To Be or Not To Be

A little kingdom I possess,
Where thoughts and feelings dwell;
And very hard the task I find
Of governing it well.
-- Louisa May Alcott.
...........hmmm....that more or less describes my situation !!

~A Wise Man Said~

It is the mark of an educated mind to be able to entertain a thought without accepting it.
-- Aristotle

Monday, February 06, 2012
I was cleaning a room and, meandering about, approached the divan and couldn't remember whether or not I had dusted it. Since these movements are habitual and unconscious, I could not remember and felt that it was impossible to remember - so that if I had dusted it and forgot - that is, had acted unconsciously, then it was the same as if I had not. If some conscious person had been watching, then the fact could be established. If, however, no one was looking, or looking on unconsciously, if the whole complex lives of many people go on unconsciously, then such lives are as if they had never been. [Leo Tolstoy's Diary, 1897]

And so life is reckoned as nothing. Habitualization devours works, clothes, furniture, one's wife, and the fear of war. "If the whole complex lives of many people go on unconsciously, then such lives are as if they had never been." And art exists that one may recover the sensation of life; it exists to make one feel things, to make the stone stony. The purpose of art is to impart the sensation of things as they are perceived and not as they are known.

— Excerpt from Victor Shklovsky’s ‘Art as Technique’

Most of our lives seem to be full of ‘habitualized’ or ‘automatic’ activities, things that don’t provide us any sensation at all, things that we go about doing without knowing what we are doing. We go through the motions of everyday living, so to speak, with nothing to interrupt its ebb and flow, or make us start from our unconscious reverie. We yearn for ‘sensation’, whether it is in books, in movies, in music, in travels, we want to feel ‘alive’, to consciously ‘experience’ a thing. Which is why we are drawn to novelty, to excitement, to adventure, to experiences that we are not ‘familiar’ with, and which promise the maximum ‘sensation’. Shklovsky talks about how this desire for ‘sensation’ is exploited even in art, by making objects ‘defamiliar’ so that we are forced to take notice, to actually experience or perceive them. Techniques in art are used so that the same objects or experiences, though familiar and habituated, may still kindle ‘sensation’. Poets come up with novel ways of describing the beloved or the sunset, and each time, it is like seeing the beloved for the first time, or watching the sunset with new eyes…the same experience affords sensations as if we were experiencing it for the first time. We see it as if it were something new, we actually ‘perceive’ its beauty.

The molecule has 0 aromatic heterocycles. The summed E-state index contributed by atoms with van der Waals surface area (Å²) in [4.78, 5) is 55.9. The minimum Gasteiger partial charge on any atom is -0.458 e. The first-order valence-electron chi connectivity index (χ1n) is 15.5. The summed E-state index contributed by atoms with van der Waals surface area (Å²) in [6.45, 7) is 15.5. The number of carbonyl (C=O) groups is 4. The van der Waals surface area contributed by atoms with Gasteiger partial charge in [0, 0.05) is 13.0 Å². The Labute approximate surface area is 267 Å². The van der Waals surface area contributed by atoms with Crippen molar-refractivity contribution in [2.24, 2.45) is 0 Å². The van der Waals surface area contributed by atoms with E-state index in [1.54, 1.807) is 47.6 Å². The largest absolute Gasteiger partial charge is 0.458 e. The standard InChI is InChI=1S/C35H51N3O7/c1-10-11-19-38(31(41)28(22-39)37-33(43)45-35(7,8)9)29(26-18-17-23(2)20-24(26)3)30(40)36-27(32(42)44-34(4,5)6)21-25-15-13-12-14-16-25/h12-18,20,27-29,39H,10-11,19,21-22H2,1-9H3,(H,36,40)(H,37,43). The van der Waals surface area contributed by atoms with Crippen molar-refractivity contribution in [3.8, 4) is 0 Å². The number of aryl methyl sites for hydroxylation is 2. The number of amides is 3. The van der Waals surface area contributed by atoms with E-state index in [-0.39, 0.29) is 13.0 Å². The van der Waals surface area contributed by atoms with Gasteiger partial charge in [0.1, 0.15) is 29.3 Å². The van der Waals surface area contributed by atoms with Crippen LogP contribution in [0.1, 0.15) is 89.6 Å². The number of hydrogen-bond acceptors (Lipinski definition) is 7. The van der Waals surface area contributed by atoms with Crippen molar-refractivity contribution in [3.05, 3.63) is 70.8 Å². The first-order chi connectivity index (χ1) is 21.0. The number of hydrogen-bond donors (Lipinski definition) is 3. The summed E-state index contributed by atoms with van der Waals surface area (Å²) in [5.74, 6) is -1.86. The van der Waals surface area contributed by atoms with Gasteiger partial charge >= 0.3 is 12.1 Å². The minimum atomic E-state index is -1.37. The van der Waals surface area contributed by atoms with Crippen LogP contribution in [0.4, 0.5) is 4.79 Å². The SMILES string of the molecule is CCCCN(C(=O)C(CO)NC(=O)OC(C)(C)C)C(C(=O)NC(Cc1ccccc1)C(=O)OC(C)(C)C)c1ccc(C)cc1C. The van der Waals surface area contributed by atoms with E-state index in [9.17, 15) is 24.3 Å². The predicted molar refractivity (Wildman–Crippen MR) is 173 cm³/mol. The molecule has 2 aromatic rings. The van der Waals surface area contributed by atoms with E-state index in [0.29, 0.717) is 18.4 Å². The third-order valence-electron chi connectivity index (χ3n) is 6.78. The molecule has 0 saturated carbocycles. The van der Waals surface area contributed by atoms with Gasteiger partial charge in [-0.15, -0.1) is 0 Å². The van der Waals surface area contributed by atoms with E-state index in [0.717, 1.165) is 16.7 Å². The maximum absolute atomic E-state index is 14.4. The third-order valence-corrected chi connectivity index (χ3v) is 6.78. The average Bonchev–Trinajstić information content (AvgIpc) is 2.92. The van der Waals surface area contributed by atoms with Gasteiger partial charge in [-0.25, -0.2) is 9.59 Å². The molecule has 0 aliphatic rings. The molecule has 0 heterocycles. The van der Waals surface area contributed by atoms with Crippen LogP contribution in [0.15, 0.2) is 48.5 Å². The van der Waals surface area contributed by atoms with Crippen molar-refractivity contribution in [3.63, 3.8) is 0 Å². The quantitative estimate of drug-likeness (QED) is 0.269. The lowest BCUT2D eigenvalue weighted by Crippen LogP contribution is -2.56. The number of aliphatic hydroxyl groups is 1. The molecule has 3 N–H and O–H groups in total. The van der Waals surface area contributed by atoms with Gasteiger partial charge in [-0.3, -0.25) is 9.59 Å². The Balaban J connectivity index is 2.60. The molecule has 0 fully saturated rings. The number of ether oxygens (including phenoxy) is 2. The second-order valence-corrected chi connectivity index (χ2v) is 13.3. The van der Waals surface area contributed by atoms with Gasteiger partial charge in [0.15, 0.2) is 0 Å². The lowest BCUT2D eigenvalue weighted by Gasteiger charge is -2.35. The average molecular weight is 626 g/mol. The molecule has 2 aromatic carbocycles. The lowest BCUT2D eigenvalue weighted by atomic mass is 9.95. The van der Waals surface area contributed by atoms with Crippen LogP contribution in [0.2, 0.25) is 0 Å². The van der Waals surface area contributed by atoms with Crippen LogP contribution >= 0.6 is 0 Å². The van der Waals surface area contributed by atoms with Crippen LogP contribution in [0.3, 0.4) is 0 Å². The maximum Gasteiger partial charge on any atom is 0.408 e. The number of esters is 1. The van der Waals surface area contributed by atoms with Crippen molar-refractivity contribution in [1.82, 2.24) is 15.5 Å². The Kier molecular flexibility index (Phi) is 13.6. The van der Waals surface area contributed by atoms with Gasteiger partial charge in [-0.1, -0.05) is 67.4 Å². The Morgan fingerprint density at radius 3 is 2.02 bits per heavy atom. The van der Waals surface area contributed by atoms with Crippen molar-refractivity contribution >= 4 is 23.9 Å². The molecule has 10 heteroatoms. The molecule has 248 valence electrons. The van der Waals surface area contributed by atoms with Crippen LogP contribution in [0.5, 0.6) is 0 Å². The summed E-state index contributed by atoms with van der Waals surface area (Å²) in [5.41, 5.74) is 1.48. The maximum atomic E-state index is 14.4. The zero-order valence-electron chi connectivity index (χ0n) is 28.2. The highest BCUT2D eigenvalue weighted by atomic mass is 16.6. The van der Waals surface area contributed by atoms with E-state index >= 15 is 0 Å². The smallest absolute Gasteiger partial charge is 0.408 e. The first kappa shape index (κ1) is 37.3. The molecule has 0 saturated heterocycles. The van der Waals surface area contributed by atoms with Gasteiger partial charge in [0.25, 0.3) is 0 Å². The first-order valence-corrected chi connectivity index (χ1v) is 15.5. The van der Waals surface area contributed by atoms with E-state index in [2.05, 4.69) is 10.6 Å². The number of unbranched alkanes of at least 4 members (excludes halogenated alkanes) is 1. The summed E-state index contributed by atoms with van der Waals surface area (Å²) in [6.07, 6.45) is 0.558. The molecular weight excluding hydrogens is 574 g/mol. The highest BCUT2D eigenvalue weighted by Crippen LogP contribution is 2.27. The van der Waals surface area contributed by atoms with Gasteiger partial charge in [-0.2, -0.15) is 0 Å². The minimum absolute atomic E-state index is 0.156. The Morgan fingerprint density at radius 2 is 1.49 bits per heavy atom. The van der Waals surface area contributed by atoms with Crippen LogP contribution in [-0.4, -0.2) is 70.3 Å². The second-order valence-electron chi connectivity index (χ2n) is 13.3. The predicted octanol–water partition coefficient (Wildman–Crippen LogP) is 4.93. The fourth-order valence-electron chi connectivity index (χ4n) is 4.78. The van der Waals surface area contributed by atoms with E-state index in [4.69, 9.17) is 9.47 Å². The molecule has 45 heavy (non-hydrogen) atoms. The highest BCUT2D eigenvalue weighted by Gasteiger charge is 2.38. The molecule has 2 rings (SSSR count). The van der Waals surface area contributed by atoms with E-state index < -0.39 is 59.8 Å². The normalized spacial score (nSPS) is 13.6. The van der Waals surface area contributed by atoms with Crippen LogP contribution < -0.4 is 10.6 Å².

The more I think about it, the more I wonder how a balance between monotony and sensation could be best achieved. I am convinced that a balance is important, because just as a person cannot be eating rich food all the time because it affords ‘sensation’ (in any case the sensation would disappear when one gets habituated, and damage one’s health too), so also, one cannot be drenched in sensation all the time, to feel like one is ‘living’ every moment. At the same time, one cannot be going on living in monotony, going about work that does not involve the mind or heart at all, and deadens one’s spirit so that one may as well not be ‘living’ or ‘consciously experiencing the sensation of life’.